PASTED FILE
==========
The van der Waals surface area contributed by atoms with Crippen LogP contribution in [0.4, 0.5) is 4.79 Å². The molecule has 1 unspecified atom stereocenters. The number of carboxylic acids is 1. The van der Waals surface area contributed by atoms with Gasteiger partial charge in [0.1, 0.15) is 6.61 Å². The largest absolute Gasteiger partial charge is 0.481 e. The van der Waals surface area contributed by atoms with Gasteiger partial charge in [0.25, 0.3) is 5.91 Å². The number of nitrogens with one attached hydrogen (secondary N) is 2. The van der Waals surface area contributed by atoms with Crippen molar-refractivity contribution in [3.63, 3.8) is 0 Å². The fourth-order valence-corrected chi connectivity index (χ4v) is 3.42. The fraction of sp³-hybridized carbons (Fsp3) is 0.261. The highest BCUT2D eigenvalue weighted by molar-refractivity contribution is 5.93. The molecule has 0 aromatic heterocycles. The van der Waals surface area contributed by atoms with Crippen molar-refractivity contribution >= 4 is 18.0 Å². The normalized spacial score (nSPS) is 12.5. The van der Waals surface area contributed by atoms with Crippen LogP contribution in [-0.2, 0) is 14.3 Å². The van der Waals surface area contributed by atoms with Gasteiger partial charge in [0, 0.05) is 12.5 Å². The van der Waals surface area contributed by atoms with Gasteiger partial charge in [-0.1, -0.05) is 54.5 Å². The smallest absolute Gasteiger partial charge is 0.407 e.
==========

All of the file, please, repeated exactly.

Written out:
The van der Waals surface area contributed by atoms with Crippen LogP contribution in [0.4, 0.5) is 4.79 Å². The molecule has 1 unspecified atom stereocenters. The number of carboxylic acids is 1. The van der Waals surface area contributed by atoms with Gasteiger partial charge in [0.1, 0.15) is 6.61 Å². The largest absolute Gasteiger partial charge is 0.481 e. The van der Waals surface area contributed by atoms with Gasteiger partial charge in [0.25, 0.3) is 5.91 Å². The number of nitrogens with one attached hydrogen (secondary N) is 2. The van der Waals surface area contributed by atoms with Crippen molar-refractivity contribution in [3.63, 3.8) is 0 Å². The fourth-order valence-corrected chi connectivity index (χ4v) is 3.42. The fraction of sp³-hybridized carbons (Fsp3) is 0.261. The highest BCUT2D eigenvalue weighted by molar-refractivity contribution is 5.93. The molecule has 0 aromatic heterocycles. The van der Waals surface area contributed by atoms with Crippen molar-refractivity contribution >= 4 is 18.0 Å². The normalized spacial score (nSPS) is 12.5. The van der Waals surface area contributed by atoms with Crippen LogP contribution in [-0.2, 0) is 14.3 Å². The van der Waals surface area contributed by atoms with Gasteiger partial charge in [0, 0.05) is 12.5 Å². The van der Waals surface area contributed by atoms with Gasteiger partial charge in [-0.1, -0.05) is 54.5 Å². The smallest absolute Gasteiger partial charge is 0.407 e.